Canadian engineers top 9 in global ventilator design competition
A team from Toyota and Fanshawe College beats out more than 1,000 entries from 94 countries
TORONTO – A team including four engineers from Toyota Motor Manufacturing Canada (TMMC) and Fanshawe College finished in the top nine of an international competition to design a low-cost, easy-to-use medical ventilator to help patients around the world who have been affected by COVID-19.
The Code Life Ventilator Challenge design incorporated common parts such as sensors and moulded bearings that normally go under the hoods of Toyota and Lexus vehicles with components manufactured using the company’s in-house 3D printers.
The team of six people beat out more than 1,000 entries from 94 countries.
The Agorize online innovation platform hosted the challenge in collaboration with the Research Institute at the McGill University Health Centre and the Montreal General Hospital Foundation.
“A lot of the credit also goes to our partners at Fanshawe College’s Respiratory Therapy program. We’ve been working closely and seamlessly together for the past several weeks to design a ventilator prototype that would eventually help those in need during this pandemic,” said Leon Drasovean, an engineering manager at TMMC.
The team was formed on March 20 and had just over a week to learn all the details of ventilator design – including patient triggered timing, lung compliance, proper pressures and safety systems.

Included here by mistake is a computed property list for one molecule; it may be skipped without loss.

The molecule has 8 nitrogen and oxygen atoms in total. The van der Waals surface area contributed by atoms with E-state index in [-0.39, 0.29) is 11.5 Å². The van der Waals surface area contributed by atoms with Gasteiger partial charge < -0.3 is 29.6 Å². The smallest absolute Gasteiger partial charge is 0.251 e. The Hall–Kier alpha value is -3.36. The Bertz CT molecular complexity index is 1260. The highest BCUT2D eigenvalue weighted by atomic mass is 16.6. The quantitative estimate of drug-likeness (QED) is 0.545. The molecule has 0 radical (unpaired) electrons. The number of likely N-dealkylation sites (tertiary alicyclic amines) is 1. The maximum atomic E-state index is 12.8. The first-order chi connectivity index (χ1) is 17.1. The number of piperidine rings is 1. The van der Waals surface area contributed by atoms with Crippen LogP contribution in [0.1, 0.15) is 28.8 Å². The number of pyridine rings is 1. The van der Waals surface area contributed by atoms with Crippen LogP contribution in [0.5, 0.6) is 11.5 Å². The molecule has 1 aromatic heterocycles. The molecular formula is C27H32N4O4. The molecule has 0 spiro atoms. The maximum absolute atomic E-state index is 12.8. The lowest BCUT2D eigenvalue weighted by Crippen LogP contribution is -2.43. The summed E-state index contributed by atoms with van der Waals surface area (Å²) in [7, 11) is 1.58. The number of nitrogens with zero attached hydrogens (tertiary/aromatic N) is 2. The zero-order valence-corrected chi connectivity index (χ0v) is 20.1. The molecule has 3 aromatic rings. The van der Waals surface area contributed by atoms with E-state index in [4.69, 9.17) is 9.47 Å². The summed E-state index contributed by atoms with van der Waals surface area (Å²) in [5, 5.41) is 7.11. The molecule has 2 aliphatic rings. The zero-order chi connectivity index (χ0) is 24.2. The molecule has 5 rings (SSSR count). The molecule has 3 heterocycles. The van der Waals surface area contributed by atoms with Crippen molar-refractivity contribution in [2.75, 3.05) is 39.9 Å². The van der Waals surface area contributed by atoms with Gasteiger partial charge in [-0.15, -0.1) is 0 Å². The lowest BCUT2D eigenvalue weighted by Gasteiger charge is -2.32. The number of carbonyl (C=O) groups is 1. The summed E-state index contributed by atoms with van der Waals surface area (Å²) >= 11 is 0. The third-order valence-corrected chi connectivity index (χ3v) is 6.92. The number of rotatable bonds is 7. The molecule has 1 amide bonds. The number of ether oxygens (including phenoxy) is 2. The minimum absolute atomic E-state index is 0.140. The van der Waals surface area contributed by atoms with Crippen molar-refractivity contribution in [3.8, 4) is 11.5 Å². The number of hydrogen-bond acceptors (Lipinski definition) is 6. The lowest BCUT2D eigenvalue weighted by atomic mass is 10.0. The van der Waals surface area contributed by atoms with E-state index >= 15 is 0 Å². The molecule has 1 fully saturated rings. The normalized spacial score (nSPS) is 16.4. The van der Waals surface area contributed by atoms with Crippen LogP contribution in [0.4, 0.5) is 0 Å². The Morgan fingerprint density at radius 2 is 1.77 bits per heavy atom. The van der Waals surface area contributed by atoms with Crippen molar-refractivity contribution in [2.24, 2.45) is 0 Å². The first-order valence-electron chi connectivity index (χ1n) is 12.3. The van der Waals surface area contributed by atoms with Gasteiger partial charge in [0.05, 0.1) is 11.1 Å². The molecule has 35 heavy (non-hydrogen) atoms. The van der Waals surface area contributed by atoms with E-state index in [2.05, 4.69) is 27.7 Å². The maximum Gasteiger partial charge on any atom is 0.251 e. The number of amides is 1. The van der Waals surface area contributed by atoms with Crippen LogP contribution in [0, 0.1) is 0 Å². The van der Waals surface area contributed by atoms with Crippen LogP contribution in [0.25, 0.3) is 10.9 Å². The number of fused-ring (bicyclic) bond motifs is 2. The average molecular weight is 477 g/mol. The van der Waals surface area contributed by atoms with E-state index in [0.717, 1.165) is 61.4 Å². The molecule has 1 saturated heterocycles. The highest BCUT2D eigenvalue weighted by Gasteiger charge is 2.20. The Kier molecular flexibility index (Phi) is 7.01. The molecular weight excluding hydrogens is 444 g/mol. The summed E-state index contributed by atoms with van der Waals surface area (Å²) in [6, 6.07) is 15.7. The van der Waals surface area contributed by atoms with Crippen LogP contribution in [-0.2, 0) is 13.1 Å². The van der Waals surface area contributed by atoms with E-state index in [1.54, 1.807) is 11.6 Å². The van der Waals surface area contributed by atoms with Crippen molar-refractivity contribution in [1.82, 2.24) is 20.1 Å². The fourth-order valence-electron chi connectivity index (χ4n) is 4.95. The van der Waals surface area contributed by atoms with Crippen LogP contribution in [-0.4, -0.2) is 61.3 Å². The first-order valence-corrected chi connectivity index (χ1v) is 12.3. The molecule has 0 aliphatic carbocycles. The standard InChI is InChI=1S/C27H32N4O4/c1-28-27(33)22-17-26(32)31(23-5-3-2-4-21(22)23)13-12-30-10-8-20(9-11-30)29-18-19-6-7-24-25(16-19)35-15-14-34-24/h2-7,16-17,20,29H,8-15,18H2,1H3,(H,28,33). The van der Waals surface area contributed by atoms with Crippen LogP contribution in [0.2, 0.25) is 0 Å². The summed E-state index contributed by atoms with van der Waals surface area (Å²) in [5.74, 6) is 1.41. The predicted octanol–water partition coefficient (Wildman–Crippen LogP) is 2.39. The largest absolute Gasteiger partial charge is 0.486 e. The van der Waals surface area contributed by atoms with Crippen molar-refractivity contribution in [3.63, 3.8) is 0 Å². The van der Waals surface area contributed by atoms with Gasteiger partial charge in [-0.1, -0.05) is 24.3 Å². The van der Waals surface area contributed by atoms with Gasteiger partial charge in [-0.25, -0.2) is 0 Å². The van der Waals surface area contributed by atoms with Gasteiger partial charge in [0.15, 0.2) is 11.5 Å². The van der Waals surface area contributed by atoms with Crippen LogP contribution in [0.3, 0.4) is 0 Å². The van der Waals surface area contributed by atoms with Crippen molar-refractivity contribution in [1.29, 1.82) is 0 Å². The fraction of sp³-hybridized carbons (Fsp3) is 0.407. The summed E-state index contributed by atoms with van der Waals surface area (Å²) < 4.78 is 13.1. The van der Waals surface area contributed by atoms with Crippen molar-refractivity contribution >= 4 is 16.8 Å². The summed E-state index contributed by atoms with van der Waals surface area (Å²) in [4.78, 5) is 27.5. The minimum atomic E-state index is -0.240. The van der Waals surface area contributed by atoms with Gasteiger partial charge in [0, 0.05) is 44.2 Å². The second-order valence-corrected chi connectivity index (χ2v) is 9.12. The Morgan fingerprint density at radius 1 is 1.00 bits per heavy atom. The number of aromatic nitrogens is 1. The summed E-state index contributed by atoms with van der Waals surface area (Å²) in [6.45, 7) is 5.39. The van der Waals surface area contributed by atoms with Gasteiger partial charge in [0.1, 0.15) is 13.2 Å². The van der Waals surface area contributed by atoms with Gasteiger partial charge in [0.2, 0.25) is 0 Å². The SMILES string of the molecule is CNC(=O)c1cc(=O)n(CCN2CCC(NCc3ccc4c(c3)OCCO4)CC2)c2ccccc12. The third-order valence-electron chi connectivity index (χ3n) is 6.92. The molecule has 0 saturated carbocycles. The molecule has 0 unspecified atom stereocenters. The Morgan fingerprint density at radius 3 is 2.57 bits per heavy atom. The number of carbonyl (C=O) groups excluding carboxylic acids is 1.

“This was all new to us and we had to work very quickly,” Drasovean noted. “Everyone on the team brought a different skillset to the project, so we were able to agree on the best idea and then create our prototype.”
The team documented its design and submitted it by the March 31 deadline.
As well as Drasovean the TMMC members of the team included: Chris Loates, a project engineering analyst; engineering analyst Moe Bdeir; mechanical designer Daniel Adam; Drasovean’s wife Yvonne, who learned of the challenge through her role as a professor of respiratory therapy at Fanshawe, and David Wall, also a professor from the program at the college.
The team initially collaborated virtually – from their homes – to research the problem and brainstorm solutions. Once they had a plan, they worked at TMMC – while observing the company’s new health and safety protocols – to build their prototype.
The Code Life Challenge worked with the shortlisted teams to ensure compliance, testing, materials and engineering all meet the required standards during the entire competition.
This story is an edited version of a submission from Toyota Motor Manufacturing Canada.